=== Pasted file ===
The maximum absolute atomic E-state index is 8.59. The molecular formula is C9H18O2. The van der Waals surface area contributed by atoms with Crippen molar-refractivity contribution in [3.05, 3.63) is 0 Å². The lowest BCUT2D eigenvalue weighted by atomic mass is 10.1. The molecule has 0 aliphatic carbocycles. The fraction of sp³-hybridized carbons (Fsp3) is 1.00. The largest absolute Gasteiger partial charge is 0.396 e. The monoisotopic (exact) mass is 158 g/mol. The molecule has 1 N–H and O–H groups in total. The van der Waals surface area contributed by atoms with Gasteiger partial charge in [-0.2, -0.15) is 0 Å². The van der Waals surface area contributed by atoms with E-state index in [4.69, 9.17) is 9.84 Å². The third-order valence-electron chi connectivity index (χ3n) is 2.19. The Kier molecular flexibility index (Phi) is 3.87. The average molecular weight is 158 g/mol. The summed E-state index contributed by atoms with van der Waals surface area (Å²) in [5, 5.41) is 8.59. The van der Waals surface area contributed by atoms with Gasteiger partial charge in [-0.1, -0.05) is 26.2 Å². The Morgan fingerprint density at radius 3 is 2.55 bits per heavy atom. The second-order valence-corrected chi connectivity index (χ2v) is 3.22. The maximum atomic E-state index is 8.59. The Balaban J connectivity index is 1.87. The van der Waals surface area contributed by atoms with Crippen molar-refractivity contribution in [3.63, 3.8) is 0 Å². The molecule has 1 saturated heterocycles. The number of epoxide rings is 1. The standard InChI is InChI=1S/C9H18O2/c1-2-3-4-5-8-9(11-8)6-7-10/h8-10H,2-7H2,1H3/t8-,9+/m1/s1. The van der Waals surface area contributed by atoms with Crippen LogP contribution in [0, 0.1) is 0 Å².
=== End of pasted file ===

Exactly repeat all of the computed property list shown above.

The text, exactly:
The maximum absolute atomic E-state index is 8.59. The molecular formula is C9H18O2. The van der Waals surface area contributed by atoms with Crippen molar-refractivity contribution in [3.05, 3.63) is 0 Å². The lowest BCUT2D eigenvalue weighted by atomic mass is 10.1. The molecule has 0 aliphatic carbocycles. The fraction of sp³-hybridized carbons (Fsp3) is 1.00. The largest absolute Gasteiger partial charge is 0.396 e. The monoisotopic (exact) mass is 158 g/mol. The molecule has 1 N–H and O–H groups in total. The van der Waals surface area contributed by atoms with Gasteiger partial charge in [-0.2, -0.15) is 0 Å². The van der Waals surface area contributed by atoms with E-state index in [4.69, 9.17) is 9.84 Å². The third-order valence-electron chi connectivity index (χ3n) is 2.19. The Kier molecular flexibility index (Phi) is 3.87. The average molecular weight is 158 g/mol. The summed E-state index contributed by atoms with van der Waals surface area (Å²) in [5, 5.41) is 8.59. The van der Waals surface area contributed by atoms with Gasteiger partial charge in [-0.1, -0.05) is 26.2 Å². The Morgan fingerprint density at radius 3 is 2.55 bits per heavy atom. The second-order valence-corrected chi connectivity index (χ2v) is 3.22. The maximum atomic E-state index is 8.59. The Balaban J connectivity index is 1.87. The van der Waals surface area contributed by atoms with Crippen molar-refractivity contribution in [3.63, 3.8) is 0 Å². The molecule has 1 saturated heterocycles. The number of epoxide rings is 1. The standard InChI is InChI=1S/C9H18O2/c1-2-3-4-5-8-9(11-8)6-7-10/h8-10H,2-7H2,1H3/t8-,9+/m1/s1. The van der Waals surface area contributed by atoms with Crippen LogP contribution in [0, 0.1) is 0 Å².